An article published in the latest issue of the journal Nutrition and Cancer (volume 60, issue 5) revealed the finding of Korean researchers of a protective effect of soy on the risk of developing breast cancer. The study’s conclusion supports that of previous research concerning soy’s effect on breast cancer risk.
Scientists at Hanyang University in Seoul, Korea compared 362 women diagnosed with breast cancer with an equal number of healthy women matched for age and menopausal status. Participants were interviewed concerning their diets, which included tofu, soybean paste, boiled soybeans and soy milk. Total soy protein intake was used as a measure of total soy food consumption.
Compared with women who did not have breast cancer, those who were diagnosed with the disease were likelier to consume more carbohydrates and less likely to drink alcohol or use multivitamin supplements. Women with breast cancer also had fewer children. High soy protein intake was associated with a reduced risk of breast cancer. Among premenopausal women whose intake of soy protein was among the top 20 percent of participants, there was a 61 percent lower adjusted risk of breast cancer compared with those in the lowest 20 percent. For postmenopausal women, the risk experienced by the highest soy protein intake group was 78 percent lower, although the dose-response relationship observed in premenopausal women was not noted in this group. When tofu consumption was separately analyzed, it emerged as protective for premenopausal women only, with those in the top fifth of tofu intake having a 77 percent lower risk of breast cancer than those in the lowest.
Isoflavones contained in soy may effect the development of breast cancer by competing with the body’s own estrogens in binding to estrogen receptors. They may also lower breast cancer risk by increasing sex hormone binding globulin, which reduces blood estrogen levels. Additionally, research suggests that soy isoflavones may inhibit the aromatization of circulating androgens to estrogens in postmenopausal women. Furthermore, there is evidence that soy protein (without isoflavones) can suppress the development of mammary cancer in an animal model. Isoflavones may work in conjunction with soy protein to exert the benefits associated with soy intake.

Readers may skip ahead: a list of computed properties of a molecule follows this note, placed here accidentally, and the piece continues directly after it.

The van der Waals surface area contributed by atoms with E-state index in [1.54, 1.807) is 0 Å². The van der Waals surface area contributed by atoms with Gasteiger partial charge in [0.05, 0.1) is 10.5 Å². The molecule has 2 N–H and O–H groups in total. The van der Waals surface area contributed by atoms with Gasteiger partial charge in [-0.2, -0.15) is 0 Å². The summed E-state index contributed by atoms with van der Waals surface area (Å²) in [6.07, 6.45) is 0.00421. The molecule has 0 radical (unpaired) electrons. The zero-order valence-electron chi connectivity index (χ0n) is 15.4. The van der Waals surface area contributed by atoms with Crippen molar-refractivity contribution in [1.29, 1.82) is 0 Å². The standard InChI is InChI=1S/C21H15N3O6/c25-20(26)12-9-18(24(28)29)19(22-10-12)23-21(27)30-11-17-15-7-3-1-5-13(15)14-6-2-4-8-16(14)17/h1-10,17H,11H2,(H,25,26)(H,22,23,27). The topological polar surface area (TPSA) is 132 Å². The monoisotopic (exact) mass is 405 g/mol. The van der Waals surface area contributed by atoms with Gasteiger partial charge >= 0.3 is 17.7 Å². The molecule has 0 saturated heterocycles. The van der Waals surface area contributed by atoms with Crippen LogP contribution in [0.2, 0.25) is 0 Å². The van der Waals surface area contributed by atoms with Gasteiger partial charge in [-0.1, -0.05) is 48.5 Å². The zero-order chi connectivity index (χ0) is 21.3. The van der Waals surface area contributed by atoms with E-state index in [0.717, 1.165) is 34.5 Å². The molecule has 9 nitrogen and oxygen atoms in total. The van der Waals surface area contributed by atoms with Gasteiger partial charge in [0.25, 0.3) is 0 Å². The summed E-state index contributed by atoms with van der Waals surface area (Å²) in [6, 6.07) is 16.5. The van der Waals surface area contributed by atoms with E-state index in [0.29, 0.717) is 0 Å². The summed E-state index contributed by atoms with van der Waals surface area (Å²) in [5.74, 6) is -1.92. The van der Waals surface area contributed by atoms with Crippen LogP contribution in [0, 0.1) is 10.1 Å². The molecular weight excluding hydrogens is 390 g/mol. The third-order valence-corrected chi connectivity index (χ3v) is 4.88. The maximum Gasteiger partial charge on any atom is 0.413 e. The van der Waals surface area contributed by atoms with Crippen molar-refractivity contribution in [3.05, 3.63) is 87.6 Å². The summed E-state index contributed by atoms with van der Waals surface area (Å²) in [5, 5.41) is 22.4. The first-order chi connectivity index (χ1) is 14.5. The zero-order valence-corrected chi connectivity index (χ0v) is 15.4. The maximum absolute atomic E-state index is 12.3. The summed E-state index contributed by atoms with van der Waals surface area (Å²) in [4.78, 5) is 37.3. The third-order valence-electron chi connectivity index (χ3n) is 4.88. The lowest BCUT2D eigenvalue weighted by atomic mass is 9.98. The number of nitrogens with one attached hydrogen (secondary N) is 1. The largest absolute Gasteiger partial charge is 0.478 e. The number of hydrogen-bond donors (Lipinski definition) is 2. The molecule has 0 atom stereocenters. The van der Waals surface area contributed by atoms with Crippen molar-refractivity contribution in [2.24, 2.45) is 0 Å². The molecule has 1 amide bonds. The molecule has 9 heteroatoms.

The researchers recommend their results be interpreted with caution, due to the controversy that exists concerning soy’s possible effects on breast cancer. Nevertheless, the present study’s findings could help support the use of soy as one component of a health-promoting diet. “Our findings, if confirmed, can provide a dietary guideline for the prevention of breast cancer,” the authors conclude.
Cancerous tumors in the breast usually grow slowly. It is thought that by the time a tumor is large enough to be felt as a lump, it may have been growing for as long as 10 years. This has lead to the belief that undetectable spread of tumor cells (micrometastasis) may have already occurred by the time of the diagnosis. Therefore, preventive measures such as a healthy balanced diet and lifestyle, nutritional supplementation, and exercise are of primary importance against the development of cancer. Early diagnosis is the best way to reduce the risk of dying from breast cancer. This can be accomplished by monthly self-breast exams, annual clinical breast exams and screening mammography. If breast cancer is detected, a multimodality approach incorporating nutritional supplementation, dietary modification, detoxification, and one or more of the following may be considered: surgery, chemotherapy, radiation, hormone therapy, or vaccine therapy.
One of the most important supplements for a breast cancer patient is the hormone melatonin. Melatonin inhibits human breast cancer cell growth (Cos et al. 2000) and reduces tumor spread and invasiveness in vitro (Cos et al.1998). Indeed, it has been suggested that melatonin acts as a naturally occurring anti-estrogen on tumor cells, as it down-regulates hormones responsible for the growth of hormone-dependent mammary tumors (Torres-Farfan 2003).
A high percentage of women with estrogen-receptor-positive breast cancer have low plasma melatonin levels (Brzezinski et al. 1997). There have been some studies demonstrating changes in melatonin levels in breast cancer patients; specifically, women with breast cancer were found to have lower melatonin levels than women without breast cancer (Oosthuizen et al. 1989). Normally, women undergo a seasonal variation in the production of certain hormones, such as melatonin. However, it was found that women with breast cancer did not have a seasonal variation in melatonin levels, as did the healthy women (Holdaway et al. 1997).
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Aging individuals frequently encounter a weakening of the bladder and its sphincter muscle that controls the release of urine. Laboratory and human clinical studies demonstrate that ingestion of water-soluble pumpkin seed extract can significantly improve the structural support of the bladder and the function of the sphincter muscle.
The pumpkin seed has a long history of use in helping to maintain healthy bladder function. Japanese scientists have patented a method to obtain the water-soluble constituents of the pumpkin seed, which are absorbed far more efficiently into the bloodstream. These water-soluble pumpkin seed extracts appear to be the active constituents which help with the urinary discomforts endured by so many maturing women and men.
Based on the remarkable and consistent clinical results, Life Extension is making the identical Japanese formula used in the human studies available to its members for the first time.